In early 2012, top intelligence officials held the view that Iran wanted to execute a cyberattack but had little capability. Not long after, Iranian hackers began a series of major “denial-of-service” attacks on a growing number of U.S. bank websites, and they launched a virus on a Saudi oil company that immobilized 30,000 computers.
The senior defense official said the cost to repair the Navy network after the attack was approximately $10 million. But other officials said the ultimate price tag is likely to be higher. The attack and other cyberthreats prompted a broader review of Navy and DoD network security and upgrades to military cyberdefenses were needed. The added defenses are expected to cost several hundred million dollars, officials said.
Current and former officials differ on whether the time it took to push the Iranians out of the system and clean up the intrusion—approximately four months—was excessive. In part, the response took a long time because hackers were able to infiltrate deep into the system.
“The thing got into the bloodstream, and it wasn’t just in the main arteries, it was in all the little capillaries,” the senior U.S. official said.
The senior defense official said within three weeks of the intrusion, officials understood the full scope of the attack and put in place a plan to try and push the intruders out. As part of the response, the unclassified network was taken down twice for upgrades and to clean out the intruders, the senior defense official said.
As part of the response, a former official said the Navy ordered a surge of so-called cyberwarriors and contractors to work on the response to the attack. They are working with a list of roughly 60 actions to be taken to fix the network, the former U.S. official said.
One official said part of the reason the response has taken so long is that Adm. Rogers has sought to employ a comprehensive strategy that fixes broader network security problems rather than solely cleaning up after the incident. Cybersecurity experts said the roughly four-month-long penetration created security risks.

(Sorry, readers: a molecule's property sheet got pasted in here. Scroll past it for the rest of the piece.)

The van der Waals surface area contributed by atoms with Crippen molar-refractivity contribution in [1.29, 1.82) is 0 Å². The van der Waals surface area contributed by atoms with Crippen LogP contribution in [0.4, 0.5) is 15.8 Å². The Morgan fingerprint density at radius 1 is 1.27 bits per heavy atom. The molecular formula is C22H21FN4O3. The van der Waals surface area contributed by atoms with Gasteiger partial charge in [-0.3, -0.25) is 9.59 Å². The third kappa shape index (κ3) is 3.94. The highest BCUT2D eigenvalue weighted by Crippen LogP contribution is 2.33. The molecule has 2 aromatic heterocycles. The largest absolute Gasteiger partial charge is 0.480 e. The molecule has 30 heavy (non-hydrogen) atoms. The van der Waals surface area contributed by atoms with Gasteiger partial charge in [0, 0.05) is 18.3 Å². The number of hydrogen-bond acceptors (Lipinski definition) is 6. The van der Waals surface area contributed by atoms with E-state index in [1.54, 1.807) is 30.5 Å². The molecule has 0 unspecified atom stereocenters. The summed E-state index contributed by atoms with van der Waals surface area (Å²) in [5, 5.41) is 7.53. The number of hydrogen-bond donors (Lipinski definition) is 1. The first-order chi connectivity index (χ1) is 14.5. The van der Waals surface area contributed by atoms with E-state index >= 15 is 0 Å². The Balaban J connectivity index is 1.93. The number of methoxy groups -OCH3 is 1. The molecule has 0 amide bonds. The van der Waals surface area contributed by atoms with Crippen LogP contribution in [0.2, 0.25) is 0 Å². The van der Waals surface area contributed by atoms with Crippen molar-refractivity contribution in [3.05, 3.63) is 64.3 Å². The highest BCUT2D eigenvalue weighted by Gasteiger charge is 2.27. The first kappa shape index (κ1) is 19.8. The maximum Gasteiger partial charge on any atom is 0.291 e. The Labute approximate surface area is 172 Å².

“That’s a long time,” said James Lewis, a cybersecurity specialist at the Center for Strategic and International Studies. “Generally, not being able to get people off your network is a significant risk for any military operation.”
Defense officials were surprised at the skills of the Iranian hackers. Previously, their tactics had been far cruder, usually involving so-called denial of service attacks that disrupt network operations but usually don’t involve a penetration of network security. They then established what is known as a beacon, which communicated back to the hackers and allowed them to execute their surveillance remotely.
The intruders were able to enter the network through a security gap in one of the Navy’s many public-facing websites, and investigators have discovered that poor internal network security allowed them to migrate deep inside that network, according to current and former officials.
Officials said the vulnerabilities that allowed the Iranians to get into the network were closed by early October, but it took several more weeks to eliminate hidden spyware lurking throughout the system.
By early November, the senior U.S. official said, the Navy was finally confident it had rid its networks of the hackers and had ensured they could no longer remotely access Navy systems. Officials said the Iranians probably obtained account credentials used to log into the network.
“It was a real eye-opener in terms of the capabilities of Iran to get into a Defense Department system and stay in there for months,” said a former U.S. official. “That’s worrisome.”